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Prisoner’s Dilemma and Global Warming

Prisoner’s dilemma is a game in game theory, where two individuals are put in a situation where it is in both individuals’ best interests to cooperate, but find it expensive to coordinate, leading to a non-perfect outcome for both.

Global Climate Change has been put on the agenda for decades, with a large amount of scientific data to backup. The players are countries around the world. According to the prisoner’s dilemma, if every country decides to corporate and actually starts to tackle the issues seriously, everyone would benefit in the long run. However, the potential collective consequences they can face as a result of not cooperating to act upon the issues still do not provide enough incentives for them to clean up. Let’s see why.

A major underlying cost, which make coordinating to clean up expensive, involves an unequal distribution of benefits and costs each country has to bear with. When not every country will bear the same costs and benefits if everyone decides to be collectively environmentally friendly, smaller countries who don’t contribute much to the total emission would not have enough incentive to change their emission behaviors as they think their actions would not contribute anything to the total emission reduction. Large countries like U.S.A., Russia and China will have to bear high short-term costs like a stagnant GDP to perform a long-term clean up, while not knowing for sure whether the other will make the same decision; this leads to them not acting upon the issues seriously (betraying the other countries offer a greater (short-term) rewards than cooperating with them).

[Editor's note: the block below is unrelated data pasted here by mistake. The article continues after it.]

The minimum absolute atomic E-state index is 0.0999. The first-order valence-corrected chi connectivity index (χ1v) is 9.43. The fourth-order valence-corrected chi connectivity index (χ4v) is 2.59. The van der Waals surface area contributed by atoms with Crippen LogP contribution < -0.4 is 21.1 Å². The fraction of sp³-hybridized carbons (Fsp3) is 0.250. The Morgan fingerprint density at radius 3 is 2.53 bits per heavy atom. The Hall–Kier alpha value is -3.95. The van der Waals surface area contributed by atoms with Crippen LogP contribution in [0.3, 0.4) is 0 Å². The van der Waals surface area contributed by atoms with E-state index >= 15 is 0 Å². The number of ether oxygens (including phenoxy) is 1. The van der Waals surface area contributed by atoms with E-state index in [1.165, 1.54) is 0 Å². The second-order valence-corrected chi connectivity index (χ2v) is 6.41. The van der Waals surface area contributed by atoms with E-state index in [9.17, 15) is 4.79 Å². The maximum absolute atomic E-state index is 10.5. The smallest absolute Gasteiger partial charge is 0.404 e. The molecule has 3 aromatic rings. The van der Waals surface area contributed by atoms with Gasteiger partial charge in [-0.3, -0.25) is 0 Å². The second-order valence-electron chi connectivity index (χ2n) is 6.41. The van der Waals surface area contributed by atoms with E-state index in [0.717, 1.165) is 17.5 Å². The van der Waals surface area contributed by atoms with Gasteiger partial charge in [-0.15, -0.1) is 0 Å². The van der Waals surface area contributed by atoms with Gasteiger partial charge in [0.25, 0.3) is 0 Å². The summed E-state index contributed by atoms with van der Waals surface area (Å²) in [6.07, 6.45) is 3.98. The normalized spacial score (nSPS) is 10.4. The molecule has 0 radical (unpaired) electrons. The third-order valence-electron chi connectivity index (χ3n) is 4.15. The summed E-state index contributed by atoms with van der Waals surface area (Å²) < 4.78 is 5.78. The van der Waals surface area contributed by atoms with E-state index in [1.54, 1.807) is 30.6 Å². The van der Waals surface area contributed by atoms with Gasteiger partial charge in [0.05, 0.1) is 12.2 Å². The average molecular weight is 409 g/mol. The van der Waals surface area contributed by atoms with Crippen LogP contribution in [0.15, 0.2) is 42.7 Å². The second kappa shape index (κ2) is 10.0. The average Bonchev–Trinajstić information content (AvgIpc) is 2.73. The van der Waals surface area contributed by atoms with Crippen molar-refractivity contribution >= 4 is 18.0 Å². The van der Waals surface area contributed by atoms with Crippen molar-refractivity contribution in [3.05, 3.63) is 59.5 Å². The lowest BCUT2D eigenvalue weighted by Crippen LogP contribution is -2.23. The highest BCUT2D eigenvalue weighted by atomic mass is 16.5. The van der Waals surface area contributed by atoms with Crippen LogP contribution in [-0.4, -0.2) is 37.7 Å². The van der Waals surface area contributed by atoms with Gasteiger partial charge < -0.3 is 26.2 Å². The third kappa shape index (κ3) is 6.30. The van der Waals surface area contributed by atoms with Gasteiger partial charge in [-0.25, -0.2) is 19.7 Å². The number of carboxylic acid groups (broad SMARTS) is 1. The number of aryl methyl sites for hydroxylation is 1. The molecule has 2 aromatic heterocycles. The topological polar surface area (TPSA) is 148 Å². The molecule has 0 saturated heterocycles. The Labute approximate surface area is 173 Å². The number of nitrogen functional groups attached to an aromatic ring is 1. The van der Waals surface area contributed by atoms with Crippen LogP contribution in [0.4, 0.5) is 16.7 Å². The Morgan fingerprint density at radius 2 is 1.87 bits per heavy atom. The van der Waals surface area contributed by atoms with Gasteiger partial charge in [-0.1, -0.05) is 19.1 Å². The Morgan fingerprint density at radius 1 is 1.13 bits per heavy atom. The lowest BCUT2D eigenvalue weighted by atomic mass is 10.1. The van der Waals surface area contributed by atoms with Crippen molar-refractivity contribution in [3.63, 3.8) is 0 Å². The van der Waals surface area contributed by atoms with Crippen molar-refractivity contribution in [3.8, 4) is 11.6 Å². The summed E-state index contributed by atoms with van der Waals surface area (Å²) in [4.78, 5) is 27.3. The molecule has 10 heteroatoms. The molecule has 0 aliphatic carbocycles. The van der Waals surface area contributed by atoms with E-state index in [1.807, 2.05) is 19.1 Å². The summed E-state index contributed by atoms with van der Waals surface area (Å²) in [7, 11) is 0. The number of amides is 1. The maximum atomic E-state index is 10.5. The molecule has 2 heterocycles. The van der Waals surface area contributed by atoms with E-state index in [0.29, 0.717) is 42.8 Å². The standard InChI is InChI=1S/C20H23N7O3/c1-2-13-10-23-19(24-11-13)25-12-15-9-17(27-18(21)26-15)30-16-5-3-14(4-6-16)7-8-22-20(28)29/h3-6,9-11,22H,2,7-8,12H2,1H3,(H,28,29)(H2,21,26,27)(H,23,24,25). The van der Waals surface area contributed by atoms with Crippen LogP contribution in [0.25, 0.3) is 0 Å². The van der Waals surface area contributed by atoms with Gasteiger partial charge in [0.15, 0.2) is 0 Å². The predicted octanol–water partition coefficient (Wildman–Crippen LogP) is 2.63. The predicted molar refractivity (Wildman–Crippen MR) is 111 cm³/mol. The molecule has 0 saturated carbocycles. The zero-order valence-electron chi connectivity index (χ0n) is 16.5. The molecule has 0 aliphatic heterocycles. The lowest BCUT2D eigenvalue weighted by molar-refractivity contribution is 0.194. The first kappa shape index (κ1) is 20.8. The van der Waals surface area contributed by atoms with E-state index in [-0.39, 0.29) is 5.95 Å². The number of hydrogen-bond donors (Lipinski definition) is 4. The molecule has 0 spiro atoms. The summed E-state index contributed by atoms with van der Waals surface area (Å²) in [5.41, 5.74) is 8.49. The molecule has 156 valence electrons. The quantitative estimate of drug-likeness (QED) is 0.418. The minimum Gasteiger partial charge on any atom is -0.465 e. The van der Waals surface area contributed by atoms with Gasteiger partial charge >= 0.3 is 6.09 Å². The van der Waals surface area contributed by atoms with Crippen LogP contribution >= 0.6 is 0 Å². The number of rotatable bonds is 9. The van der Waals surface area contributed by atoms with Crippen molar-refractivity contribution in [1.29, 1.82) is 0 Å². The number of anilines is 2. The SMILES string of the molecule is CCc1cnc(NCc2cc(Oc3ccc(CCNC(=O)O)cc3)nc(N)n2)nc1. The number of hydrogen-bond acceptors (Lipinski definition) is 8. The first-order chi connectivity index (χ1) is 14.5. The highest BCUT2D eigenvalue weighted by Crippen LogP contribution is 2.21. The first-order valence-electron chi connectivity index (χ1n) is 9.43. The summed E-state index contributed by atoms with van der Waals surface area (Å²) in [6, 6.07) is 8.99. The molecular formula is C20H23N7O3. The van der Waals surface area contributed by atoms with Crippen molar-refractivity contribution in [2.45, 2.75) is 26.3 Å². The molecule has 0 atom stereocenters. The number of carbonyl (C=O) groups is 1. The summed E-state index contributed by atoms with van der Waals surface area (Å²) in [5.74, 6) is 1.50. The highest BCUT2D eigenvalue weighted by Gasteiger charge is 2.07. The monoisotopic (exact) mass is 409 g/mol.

This example can be illustrated through the diagram above. Take two countries as samples of countries around the words and assume that being environmentally friendly is like remaining silent (better cooperative choice) and doing nothing or emitting more CO2 is like betraying (worse cooperative choice. If countries remain silent, they are likely to face a short term lower GDP, but will achieve a long term environmental (thus, economical) sustainability, which is the most ideal case. However, both (rational self-interested) countries would rather betray each other by doing nothing or omitting more to reap the short term rewards. As a result, both end up betraying each other and face the worst combinations possible, which is an inevitable global warming in the long run.

In reality, decisions-making regarding global warming issues is much more complex, due to the high number of players and imperfect information. But in the end, it is an important issue that needs to be collectively addressed.


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